June 20th, 2019
Having first conceived of Luna Azul some six years ago, it is enormously gratifying to now be meeting the residents and families who are also claiming this community as their own, and who will soon become friends and neighbors to my daughter.
Indeed, building a community for Emma was my chief motivation -- not so much building a house.
As any of us with disabled loved ones know, their loneliness and isolation are ever-present issues. Our children’s social lives are structured around scheduled programming and events, doctors’ appointments and therapy sessions, leaving little opportunity for spontaneity and genuine human connection. Roommates are usually pre-determined, rarely of one’s own choosing. And, minimum wage caregivers come and go and come and go, always on their own schedules. Sadly, the simple delight of hanging out with friends who understand you is just not as easy as it should be.
For some the antidote to this loneliness is “inclusion.” For years, the argument for inclusion has driven the disability housing dialogue, so that group homes and apartments were always to be located in “normal” neighborhoods.
But, inclusion doesn’t always mean included. Residents in a group home of disabled adults in an otherwise “normal” neighborhood are often ostracized, with neighbors and residents alike unsure how to approach each other and engage with authenticity.
In such a setting, I always worried whether Emma would be invited to the neighborhood pool party. Indeed, the good intentions of inclusion generally leads those with disabilities to stand out and, therefore, be left out.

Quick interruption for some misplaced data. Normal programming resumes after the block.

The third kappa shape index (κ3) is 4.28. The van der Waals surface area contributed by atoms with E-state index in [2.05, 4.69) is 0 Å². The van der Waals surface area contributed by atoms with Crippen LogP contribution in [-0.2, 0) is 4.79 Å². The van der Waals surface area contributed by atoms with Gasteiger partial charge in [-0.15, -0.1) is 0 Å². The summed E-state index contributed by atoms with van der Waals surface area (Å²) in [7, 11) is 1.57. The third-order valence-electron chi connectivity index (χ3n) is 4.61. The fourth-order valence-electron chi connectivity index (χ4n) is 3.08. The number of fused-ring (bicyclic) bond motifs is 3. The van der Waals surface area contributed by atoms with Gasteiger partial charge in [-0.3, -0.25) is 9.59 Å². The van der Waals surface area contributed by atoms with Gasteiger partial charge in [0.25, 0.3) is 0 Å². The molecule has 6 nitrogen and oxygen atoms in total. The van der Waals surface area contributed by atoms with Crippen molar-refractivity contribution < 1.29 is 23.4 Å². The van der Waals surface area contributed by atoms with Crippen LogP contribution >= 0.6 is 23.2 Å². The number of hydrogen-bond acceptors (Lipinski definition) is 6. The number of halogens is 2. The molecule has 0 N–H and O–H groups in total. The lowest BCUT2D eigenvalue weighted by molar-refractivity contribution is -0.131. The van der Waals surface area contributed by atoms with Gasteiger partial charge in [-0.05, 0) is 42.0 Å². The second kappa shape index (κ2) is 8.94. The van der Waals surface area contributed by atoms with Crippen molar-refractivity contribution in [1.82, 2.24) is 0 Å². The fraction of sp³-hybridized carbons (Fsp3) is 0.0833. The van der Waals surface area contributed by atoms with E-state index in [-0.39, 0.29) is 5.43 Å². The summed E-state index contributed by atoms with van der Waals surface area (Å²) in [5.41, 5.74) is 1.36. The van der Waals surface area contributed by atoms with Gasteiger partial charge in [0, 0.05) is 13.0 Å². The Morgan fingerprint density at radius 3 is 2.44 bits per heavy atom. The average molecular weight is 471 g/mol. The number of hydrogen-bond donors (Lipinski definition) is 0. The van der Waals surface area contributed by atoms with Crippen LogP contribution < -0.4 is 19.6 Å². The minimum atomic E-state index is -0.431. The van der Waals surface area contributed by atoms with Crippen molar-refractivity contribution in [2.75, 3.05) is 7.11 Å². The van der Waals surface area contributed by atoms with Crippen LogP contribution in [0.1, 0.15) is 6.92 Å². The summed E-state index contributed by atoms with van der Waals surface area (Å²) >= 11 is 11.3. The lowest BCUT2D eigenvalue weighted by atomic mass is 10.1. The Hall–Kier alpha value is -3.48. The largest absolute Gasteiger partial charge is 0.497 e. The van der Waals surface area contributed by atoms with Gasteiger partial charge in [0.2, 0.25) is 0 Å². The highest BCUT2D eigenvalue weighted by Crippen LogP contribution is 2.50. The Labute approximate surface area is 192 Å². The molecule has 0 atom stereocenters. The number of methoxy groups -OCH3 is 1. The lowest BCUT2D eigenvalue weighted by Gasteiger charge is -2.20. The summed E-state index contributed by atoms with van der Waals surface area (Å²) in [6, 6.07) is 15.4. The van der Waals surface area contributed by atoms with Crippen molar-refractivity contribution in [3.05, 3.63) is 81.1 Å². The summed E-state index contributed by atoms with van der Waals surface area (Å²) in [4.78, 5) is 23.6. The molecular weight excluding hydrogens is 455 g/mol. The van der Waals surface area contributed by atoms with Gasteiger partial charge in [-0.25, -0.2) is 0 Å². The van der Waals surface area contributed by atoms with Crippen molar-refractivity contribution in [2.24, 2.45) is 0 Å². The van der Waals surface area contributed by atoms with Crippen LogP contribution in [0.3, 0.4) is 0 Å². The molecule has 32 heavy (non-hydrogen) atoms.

While I get that Luna Azul can’t be for everyone, it is proving a viable model for the alternative to inclusion -- that is: congregant living. Here, instead, residents will be among others with whom they needn’t struggle to fit in. I think it’s this intrinsic relaxing-of-one’s-guard that immediately appeals to the families who are choosing Luna Azul.
But, we also want a home for our children where we would be comfortable living ourselves. A place where we can come together for Sunday football or periodic social events and be perfectly at home. Be ourselves.
We also want to be confident in their safety and security. Anywhere else, I would worry about Emma’s safety walking in and around the neighborhood. Will she always be able to find her way back home? Will she open the door to anyone who knocks? Would she invite them in? But with Luna Azul’s gated entry and overnight staff, I’m far more reassured.
Ultimately, the creature comforts of Luna Azul provide comfort at a much deeper level for the families who will have loved ones here. And, be here they will! Starting in August, when our first families will be moving in and calling this neighborhood their own.
Emma and I can’t wait!
Luna Azul is America’s first for sale residential community for adults with disabilities. Located in North Phoenix, Arizona, Luna Azul is an intimate "pocket neighborhood" developed by Mark Roth of ECC Management, LLC.
This is not an offer to sell, nor a solicitation of an offer to buy, to residents of any state or province in which registration or other legal requirements have not ben fulfilled. Void where prohibited by law. All plans, amenities, availability, completion dates, prices, improvements and incentives are subject to change without notice. All measurements are approximate. Sales and Marketing by LaunchPAD Sales and Marketing Group/Launch Real Estate.